From The Grand Canyon Trust (Amanda Podmore):
Good news! After two years of tireless advocacy led by the Navajo Nation, Hopi Tribe, and Hualapai Tribe, a would-be hydroelectric dam developer has requested the cancellation of two preliminary permits for dams on the lower Little Colorado River above the confluence with the Colorado River inside the Grand Canyon.
Pumped Hydro Storage LLC sent two letters to the Federal Energy Regulatory Commission (FERC) requesting the permits for its Little Colorado River and Salt Trail Canyon proposals be surrendered, citing strong opposition from the Navajo Nation, environmentalists, and others, as well as investment risks. This news comes two years after the developer first proposed the projects on Navajo Nation land in a region of deep cultural importance to many tribes.
Developer failed to work with tribes
Despite community opposition to the two dam proposals and interventions and objections from the Navajo Nation, the Hopi Tribe, and the Hualapai Tribe, Native organizations like Save the Confluence, and conservation organizations including the Grand Canyon Trust, FERC awarded preliminary permits for both the Little Colorado River and Salt Trail Canyon dam proposals. The developer was not required to get consent from the Navajo Nation or even consult with tribes, underscoring deep flaws in the permitting process. The company’s decision to surrender the permits for these two projects is a testament to the hard work of tribes, community organizers, and concerned citizens like you who took action and submitted comments. Thank you.
A river too fragile for dams
Had these hydroelectric dam proposals moved forward, the consequences on this arid landscape would have been severe. The lower Little Colorado River flows perennially into the Colorado River in the Grand Canyon, and its warm turquoise-blue waters shelter the endangered humpback chub when it is spawning.
The lower Little Colorado River is a spiritual place best left untouched by development, as grassroots community members and tribes have requested. It is home to the Hopi place of emergence along with innumerable other cultural sites. Upstream dams could alter this place of reverence and beauty.
Two down, one more dam to go
Unfortunately, the developer’s request to surrender these two permits is a reminder of the work ahead. The developer is still waiting to hear back on a preliminary permit for the Big Canyon dam proposal on a tributary to the Little Colorado River. The Big Canyon dam remains the developer’s priority — and our biggest concern. The Big Canyon dam proposal, which is also on Navajo Nation land and opposed by many tribes, would require pumping groundwater and likely alter the blue waters of the Little Colorado River.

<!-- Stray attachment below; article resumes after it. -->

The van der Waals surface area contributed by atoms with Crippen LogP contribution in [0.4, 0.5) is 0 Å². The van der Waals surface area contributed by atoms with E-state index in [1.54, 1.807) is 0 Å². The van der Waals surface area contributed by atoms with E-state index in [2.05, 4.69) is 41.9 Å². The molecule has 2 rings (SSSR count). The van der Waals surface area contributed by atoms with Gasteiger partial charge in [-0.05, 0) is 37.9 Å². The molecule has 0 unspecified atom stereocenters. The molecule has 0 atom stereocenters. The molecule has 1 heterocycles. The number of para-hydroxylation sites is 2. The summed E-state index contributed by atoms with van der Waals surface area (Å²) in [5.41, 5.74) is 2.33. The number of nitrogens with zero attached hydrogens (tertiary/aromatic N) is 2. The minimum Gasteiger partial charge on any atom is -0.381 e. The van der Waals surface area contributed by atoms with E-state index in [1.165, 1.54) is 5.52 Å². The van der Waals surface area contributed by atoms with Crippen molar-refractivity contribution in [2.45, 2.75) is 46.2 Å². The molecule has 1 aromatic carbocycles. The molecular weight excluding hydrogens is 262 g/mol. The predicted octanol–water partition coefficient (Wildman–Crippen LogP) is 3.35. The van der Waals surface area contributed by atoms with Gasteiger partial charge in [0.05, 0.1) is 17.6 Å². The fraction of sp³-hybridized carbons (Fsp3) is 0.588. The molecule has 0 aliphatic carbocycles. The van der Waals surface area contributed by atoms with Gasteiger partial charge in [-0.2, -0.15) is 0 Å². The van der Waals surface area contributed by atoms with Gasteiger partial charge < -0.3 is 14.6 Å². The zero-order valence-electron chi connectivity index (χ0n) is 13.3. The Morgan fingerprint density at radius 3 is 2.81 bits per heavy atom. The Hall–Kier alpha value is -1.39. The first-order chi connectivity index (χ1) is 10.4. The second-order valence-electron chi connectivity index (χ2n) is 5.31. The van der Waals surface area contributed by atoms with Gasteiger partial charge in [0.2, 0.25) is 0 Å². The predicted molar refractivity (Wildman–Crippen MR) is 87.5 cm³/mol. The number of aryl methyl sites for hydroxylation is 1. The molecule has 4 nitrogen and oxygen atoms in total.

Drought underlines the imprudence of the Big Canyon dam
The developer is proposing to pump about 44,000 acre feet (about 14.3 billion gallons) of groundwater, plus an additional 10,000 to 15,000 acre feet (3.2 to 4.8 billion gallons) per year to make up for water lost to evaporation in order to fill the Big Canyon dam in an arid landscape already facing extreme drought and water restrictions. Currently, there are potable water restrictions across the Navajo Nation. It is alarming that the developer is continuing to push a proposal to pump additional groundwater to power this project in order to produce electricity for distant city centers in the middle of this drought.
It is unknown when FERC will make a decision on the Big Canyon dam proposal’s preliminary permit application, which, if granted, would initiate a 3-year period for a feasibility study. What we do know is we will continue to stand with local communities and fight this unwanted and inappropriate proposal tooth and nail. If you haven’t already, please sign the petition to Keep the Canyon Grand and join our action alert network. We’ll let you know when there’s an opportunity to speak up.